Brazilians sequence the genome of the monkeypox virus in 18 hours – Revista Galileu

Monkeypox virus genome sequencing technique in 18 hours (Photo: CADDE / outreach)

Researchers at the United Kingdom-Brazil Center for the Discovery, Diagnosis, Genomics and Epidemiology of Drugs (CADDE) completed the 18-hour complete sequencing of the genus of the monkey virus (MPXV) in the first patient to confirm the diagnosis of the monkey in Brazil. .

This feat was made possible by the adaptation of the rapid metagenomics technique developed in the PhD by Ingra Morales Clara of FAPESP Fellow to MPXV. The work was coordinated by Professor Ester Sabino of the University of São Paulo (USP), who was also responsible for the first sequencing of SARS-CoV-2 in the country in March 2020 and the first cases of the new gamma variant. He was born in Manaus about a year later.

The CADDE team released the results yesterday (09/06) on, a website where virologists from around the world share information about pathogens of interest in real time.

“We received a sample of a patient admitted to Emílio Ribas Hospital on Tuesday at 4pm [07/06] and at 10 a.m. the genome of the virus, which contains nearly 200 thousand base pairs. [bem mais que as 30 mil do SARS-CoV-2], was sequenced and analyzed. The methodology we have developed is, on average, 45% faster than conventional metagenomics techniques. And the cost is even lower, reaching $ 30 per sample, ”Claro told Agência FAPESP.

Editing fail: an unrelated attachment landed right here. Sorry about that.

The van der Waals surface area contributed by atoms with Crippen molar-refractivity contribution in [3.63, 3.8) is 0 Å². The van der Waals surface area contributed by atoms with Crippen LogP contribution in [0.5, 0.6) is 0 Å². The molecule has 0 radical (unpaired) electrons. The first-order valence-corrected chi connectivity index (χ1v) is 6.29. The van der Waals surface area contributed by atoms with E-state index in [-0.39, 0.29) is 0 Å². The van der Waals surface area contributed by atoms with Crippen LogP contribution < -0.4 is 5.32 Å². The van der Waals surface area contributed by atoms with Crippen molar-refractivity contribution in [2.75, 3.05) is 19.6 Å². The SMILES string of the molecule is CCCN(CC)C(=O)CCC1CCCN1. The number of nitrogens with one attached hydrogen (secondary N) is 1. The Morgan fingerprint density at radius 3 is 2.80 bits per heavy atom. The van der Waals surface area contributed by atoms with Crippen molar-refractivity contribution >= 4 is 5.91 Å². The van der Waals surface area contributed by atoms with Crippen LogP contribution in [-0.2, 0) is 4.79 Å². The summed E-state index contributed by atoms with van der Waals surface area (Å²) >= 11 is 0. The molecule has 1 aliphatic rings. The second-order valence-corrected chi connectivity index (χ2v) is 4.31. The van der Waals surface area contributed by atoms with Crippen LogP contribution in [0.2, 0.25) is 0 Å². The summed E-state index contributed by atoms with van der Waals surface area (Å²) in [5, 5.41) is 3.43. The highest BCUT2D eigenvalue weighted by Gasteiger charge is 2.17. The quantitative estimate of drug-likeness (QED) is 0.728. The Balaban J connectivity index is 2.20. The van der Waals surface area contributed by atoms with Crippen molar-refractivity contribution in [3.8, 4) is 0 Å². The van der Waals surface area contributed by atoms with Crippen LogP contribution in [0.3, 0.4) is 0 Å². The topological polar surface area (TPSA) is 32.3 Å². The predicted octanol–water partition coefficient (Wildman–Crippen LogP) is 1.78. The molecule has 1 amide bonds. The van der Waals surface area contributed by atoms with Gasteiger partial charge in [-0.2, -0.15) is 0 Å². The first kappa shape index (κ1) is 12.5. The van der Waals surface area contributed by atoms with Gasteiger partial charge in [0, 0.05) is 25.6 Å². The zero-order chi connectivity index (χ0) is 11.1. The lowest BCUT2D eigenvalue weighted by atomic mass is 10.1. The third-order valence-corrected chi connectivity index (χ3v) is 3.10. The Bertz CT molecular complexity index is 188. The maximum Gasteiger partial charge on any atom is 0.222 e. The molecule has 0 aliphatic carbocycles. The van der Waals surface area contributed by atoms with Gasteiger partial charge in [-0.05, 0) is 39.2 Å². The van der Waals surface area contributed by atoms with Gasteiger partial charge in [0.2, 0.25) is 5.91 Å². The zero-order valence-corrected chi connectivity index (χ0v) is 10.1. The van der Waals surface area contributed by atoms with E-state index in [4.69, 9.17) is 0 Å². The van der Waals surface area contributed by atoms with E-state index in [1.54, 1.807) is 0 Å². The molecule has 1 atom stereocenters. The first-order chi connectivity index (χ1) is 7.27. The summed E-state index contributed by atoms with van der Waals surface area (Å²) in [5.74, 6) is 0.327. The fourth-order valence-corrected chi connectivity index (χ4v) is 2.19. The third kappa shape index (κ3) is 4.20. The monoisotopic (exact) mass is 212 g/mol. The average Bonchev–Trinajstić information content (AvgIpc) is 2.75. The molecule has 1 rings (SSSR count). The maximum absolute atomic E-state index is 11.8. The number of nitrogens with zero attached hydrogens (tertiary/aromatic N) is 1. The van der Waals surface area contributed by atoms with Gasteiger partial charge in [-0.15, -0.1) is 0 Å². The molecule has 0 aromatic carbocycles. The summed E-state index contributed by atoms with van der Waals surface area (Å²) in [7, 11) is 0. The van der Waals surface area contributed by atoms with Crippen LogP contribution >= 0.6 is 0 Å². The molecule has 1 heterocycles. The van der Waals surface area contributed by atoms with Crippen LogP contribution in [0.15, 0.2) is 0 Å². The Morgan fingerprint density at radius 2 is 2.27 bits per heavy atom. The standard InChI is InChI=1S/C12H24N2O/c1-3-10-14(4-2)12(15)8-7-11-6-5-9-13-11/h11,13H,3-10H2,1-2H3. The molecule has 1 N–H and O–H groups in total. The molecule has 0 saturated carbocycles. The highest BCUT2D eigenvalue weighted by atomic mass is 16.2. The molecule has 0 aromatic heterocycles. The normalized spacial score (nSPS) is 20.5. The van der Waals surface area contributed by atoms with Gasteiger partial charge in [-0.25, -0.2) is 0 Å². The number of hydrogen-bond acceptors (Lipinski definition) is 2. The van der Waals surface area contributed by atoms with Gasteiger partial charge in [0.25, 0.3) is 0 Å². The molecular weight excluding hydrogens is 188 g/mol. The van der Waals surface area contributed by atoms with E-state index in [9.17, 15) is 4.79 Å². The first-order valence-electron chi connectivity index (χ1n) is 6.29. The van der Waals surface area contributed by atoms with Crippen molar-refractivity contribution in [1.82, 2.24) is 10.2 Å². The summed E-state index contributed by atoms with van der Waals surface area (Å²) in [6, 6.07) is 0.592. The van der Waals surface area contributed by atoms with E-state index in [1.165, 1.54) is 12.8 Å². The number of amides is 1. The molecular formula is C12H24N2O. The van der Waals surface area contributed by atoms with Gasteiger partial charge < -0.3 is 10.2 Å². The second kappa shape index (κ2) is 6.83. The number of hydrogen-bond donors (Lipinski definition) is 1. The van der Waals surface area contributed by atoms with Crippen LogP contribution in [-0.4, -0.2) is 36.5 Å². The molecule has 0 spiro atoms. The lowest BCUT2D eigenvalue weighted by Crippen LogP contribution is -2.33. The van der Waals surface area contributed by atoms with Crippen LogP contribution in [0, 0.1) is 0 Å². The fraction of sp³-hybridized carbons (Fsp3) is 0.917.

Sabino explained that scientists often resort to metagenomic analysis when they need to identify a new virus that is emerging (as was the case with SARS-CoV-2 in 2019) or when they need to detect an already known virus in patient samples without the necessary specific reagents available. (as is now the case with MPXV).

That is, the gold standard for diagnosing RT-PCR, Covid-19 and many other diseases, which requires so-called primers, are nucleotide sequences that complement the viral sequence that triggers the replication of genetic material. And the result must be compared with negative and positive controls.